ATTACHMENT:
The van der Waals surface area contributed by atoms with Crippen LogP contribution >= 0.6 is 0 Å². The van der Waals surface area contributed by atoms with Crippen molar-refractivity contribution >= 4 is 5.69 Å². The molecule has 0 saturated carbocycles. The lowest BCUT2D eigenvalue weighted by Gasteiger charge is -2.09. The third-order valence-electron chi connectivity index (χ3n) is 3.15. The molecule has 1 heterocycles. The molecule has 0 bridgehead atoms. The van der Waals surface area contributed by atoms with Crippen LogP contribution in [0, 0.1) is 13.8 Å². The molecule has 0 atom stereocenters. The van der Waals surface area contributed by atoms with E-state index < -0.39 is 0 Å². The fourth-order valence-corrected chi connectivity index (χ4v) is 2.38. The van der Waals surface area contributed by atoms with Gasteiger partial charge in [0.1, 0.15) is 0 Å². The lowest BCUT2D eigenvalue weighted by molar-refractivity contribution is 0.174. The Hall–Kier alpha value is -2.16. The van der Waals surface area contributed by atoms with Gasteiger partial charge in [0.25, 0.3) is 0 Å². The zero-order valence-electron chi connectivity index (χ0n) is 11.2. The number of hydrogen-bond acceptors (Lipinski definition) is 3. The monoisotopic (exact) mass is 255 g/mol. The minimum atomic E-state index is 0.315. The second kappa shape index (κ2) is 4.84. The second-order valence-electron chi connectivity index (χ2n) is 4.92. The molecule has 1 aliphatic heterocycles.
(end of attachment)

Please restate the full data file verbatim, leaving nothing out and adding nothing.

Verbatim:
The van der Waals surface area contributed by atoms with Crippen LogP contribution >= 0.6 is 0 Å². The van der Waals surface area contributed by atoms with Crippen molar-refractivity contribution >= 4 is 5.69 Å². The molecule has 0 saturated carbocycles. The lowest BCUT2D eigenvalue weighted by Gasteiger charge is -2.09. The third-order valence-electron chi connectivity index (χ3n) is 3.15. The molecule has 1 heterocycles. The molecule has 0 bridgehead atoms. The van der Waals surface area contributed by atoms with Crippen LogP contribution in [0, 0.1) is 13.8 Å². The molecule has 0 atom stereocenters. The van der Waals surface area contributed by atoms with E-state index < -0.39 is 0 Å². The fourth-order valence-corrected chi connectivity index (χ4v) is 2.38. The van der Waals surface area contributed by atoms with Gasteiger partial charge in [0.1, 0.15) is 0 Å². The lowest BCUT2D eigenvalue weighted by molar-refractivity contribution is 0.174. The Hall–Kier alpha value is -2.16. The van der Waals surface area contributed by atoms with Gasteiger partial charge in [0.25, 0.3) is 0 Å². The zero-order valence-electron chi connectivity index (χ0n) is 11.2. The number of hydrogen-bond acceptors (Lipinski definition) is 3. The monoisotopic (exact) mass is 255 g/mol. The minimum atomic E-state index is 0.315. The second kappa shape index (κ2) is 4.84. The second-order valence-electron chi connectivity index (χ2n) is 4.92. The molecule has 1 aliphatic heterocycles.